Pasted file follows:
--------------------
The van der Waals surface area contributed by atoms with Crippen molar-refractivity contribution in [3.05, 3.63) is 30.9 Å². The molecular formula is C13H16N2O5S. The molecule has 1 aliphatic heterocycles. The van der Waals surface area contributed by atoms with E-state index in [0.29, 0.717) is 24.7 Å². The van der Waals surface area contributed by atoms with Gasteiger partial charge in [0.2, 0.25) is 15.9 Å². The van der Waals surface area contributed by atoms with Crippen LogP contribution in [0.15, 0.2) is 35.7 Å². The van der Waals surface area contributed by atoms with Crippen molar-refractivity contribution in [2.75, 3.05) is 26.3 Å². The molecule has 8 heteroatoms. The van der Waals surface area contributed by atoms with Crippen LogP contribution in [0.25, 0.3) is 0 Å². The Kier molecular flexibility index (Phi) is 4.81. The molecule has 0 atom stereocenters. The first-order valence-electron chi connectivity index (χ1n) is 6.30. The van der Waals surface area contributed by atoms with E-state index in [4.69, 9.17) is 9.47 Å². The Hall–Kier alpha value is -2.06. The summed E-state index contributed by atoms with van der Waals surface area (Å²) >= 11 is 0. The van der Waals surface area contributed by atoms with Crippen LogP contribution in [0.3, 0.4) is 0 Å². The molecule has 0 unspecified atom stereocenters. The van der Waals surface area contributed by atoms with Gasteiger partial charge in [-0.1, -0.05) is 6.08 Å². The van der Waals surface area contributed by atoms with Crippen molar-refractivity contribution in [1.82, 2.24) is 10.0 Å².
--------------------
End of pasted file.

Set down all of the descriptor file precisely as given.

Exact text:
The van der Waals surface area contributed by atoms with Crippen molar-refractivity contribution in [3.05, 3.63) is 30.9 Å². The molecular formula is C13H16N2O5S. The molecule has 1 aliphatic heterocycles. The van der Waals surface area contributed by atoms with E-state index in [0.29, 0.717) is 24.7 Å². The van der Waals surface area contributed by atoms with Gasteiger partial charge in [0.2, 0.25) is 15.9 Å². The van der Waals surface area contributed by atoms with Crippen LogP contribution in [0.15, 0.2) is 35.7 Å². The van der Waals surface area contributed by atoms with Crippen molar-refractivity contribution in [2.75, 3.05) is 26.3 Å². The molecule has 8 heteroatoms. The van der Waals surface area contributed by atoms with Crippen LogP contribution in [0.25, 0.3) is 0 Å². The Kier molecular flexibility index (Phi) is 4.81. The molecule has 0 atom stereocenters. The first-order valence-electron chi connectivity index (χ1n) is 6.30. The van der Waals surface area contributed by atoms with E-state index in [4.69, 9.17) is 9.47 Å². The Hall–Kier alpha value is -2.06. The summed E-state index contributed by atoms with van der Waals surface area (Å²) >= 11 is 0. The van der Waals surface area contributed by atoms with Crippen LogP contribution in [0.3, 0.4) is 0 Å². The molecule has 0 unspecified atom stereocenters. The van der Waals surface area contributed by atoms with Gasteiger partial charge in [-0.1, -0.05) is 6.08 Å². The van der Waals surface area contributed by atoms with Crippen molar-refractivity contribution in [1.82, 2.24) is 10.0 Å².